Tuesday, July 21, 2015

決して見くびらない菩薩 (3) Never Disparaging Bodhisattva (3) 

Never Disparaging Bodhisattva (3)
By Thich Nhat Hanh

Many people have the idea that they are not good at anything and that they are not able to be as successful as other people. They cannot be happy; they envy the accomplishments and social standing of others while regarding themselves as failures if they do not have the same level of worldly success. We have to try to help those who feel this way. Following the practice of Sadaparibhuta we must come to them and say, “You should not have an inferiority complex. I see in you some very good seeds that can be developed and make you into a great being. If you look more deeply within and get in touch with those wholesome seeds in you, you will be able to overcome your feelings of unworthiness and manifest your true nature.”

The Chinese teacher Master Guishan writes,

We should not look down on ourselves.
We should not see ourselves as worthless and always withdraw
into the background.
These words are designed to wake us up. In modern society, psychotherapists report that many people suffer from low self-esteem. They feel that they are worthless and have nothing to offer, and many of them sink into depression and can no longer function well and take care of themselves or their families. Therapists, healers, caregivers, teachers, religious leaders and those who are close to someone who suffers in this way all have the duty to help them see their true nature more clearly so that they can free themselves from the delusion that they are worthless. If we know friends or family members who see themselves as worthless, powerless and incapable of doing anything good or meaningful, and this negative self-image has taken away all their happiness, we have to try to help our friend, our sister or brother, our parent, spouse or partner remove this complex. This is the action of Never Disparaging Bodhisattva.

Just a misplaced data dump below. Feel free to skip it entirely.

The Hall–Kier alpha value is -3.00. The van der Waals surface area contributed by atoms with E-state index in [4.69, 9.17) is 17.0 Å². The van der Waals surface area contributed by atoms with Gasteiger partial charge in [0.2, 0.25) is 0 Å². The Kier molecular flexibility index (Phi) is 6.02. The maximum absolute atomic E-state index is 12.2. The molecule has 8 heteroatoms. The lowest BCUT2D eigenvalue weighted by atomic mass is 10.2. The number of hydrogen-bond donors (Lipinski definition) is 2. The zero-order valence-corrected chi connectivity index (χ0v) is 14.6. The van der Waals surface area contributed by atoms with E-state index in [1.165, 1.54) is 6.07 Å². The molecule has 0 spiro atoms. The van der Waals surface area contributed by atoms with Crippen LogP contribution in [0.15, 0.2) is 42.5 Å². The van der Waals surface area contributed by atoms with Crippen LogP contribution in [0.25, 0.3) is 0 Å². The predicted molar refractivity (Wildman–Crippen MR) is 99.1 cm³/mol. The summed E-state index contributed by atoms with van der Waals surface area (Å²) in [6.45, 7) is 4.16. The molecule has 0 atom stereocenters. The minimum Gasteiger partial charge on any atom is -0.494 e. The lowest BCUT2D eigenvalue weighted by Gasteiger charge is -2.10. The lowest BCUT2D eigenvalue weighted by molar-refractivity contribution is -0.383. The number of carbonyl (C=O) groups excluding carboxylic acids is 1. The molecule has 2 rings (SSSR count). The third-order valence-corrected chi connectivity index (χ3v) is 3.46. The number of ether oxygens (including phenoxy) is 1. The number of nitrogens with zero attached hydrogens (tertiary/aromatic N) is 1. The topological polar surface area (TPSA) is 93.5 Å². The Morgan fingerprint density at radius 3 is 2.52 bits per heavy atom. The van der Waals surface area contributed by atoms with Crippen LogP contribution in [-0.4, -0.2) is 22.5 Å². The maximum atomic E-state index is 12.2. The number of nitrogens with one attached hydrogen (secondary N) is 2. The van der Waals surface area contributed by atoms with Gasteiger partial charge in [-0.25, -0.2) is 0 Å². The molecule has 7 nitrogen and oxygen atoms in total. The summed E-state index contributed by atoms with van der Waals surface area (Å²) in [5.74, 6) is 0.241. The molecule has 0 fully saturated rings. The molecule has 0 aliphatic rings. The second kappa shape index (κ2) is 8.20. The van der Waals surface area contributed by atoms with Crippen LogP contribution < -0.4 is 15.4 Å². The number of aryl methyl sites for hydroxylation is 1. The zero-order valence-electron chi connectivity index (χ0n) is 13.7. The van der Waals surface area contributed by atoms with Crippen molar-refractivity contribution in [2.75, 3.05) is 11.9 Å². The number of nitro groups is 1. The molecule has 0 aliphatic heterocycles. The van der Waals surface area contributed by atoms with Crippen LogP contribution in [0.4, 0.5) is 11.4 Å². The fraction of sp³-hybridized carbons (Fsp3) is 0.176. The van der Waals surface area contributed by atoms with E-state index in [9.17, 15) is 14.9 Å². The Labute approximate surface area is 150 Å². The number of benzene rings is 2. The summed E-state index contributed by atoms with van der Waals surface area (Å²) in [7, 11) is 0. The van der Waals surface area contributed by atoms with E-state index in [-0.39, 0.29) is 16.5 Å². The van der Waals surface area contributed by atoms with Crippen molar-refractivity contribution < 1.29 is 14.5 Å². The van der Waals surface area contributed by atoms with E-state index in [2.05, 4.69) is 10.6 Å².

We also have to practice so as not to add to others’ feelings of worthlessness. In our daily life, when we become impatient or irritated, we might say things that are harsh, judgmental and critical, especially in regard to our children. When they are under a great deal of pressure, working very hard to support and care for their family, parents frequently make the mistake of uttering unkind, punitive or blaming words in moments of stress or irritation. The ground of a child’s consciousness is still very young, still very fresh, so when we sow such negative seeds in our children we are destroying their capacity to be happy. So parents and teachers, siblings and friends all have to be very careful and practice mindfulness in order to avoid sowing negative seeds in the minds of our children, family members, friends and students.

When our students or loved ones have feelings of low self-esteem, we have to find a way to help them transform those feelings so that they can live with greater freedom, peace and joy. We have to practice just like Never Disparaging Bodhisattva, who did not give up on people or lose patience with them, but always continued to hold up to others a mirror of their true buddhanature.

(to be continued)

(Cf.) http://www.slideshare.net/compassion5151/human-mystery

決して見くびらない菩薩 (3)








No comments:

Post a Comment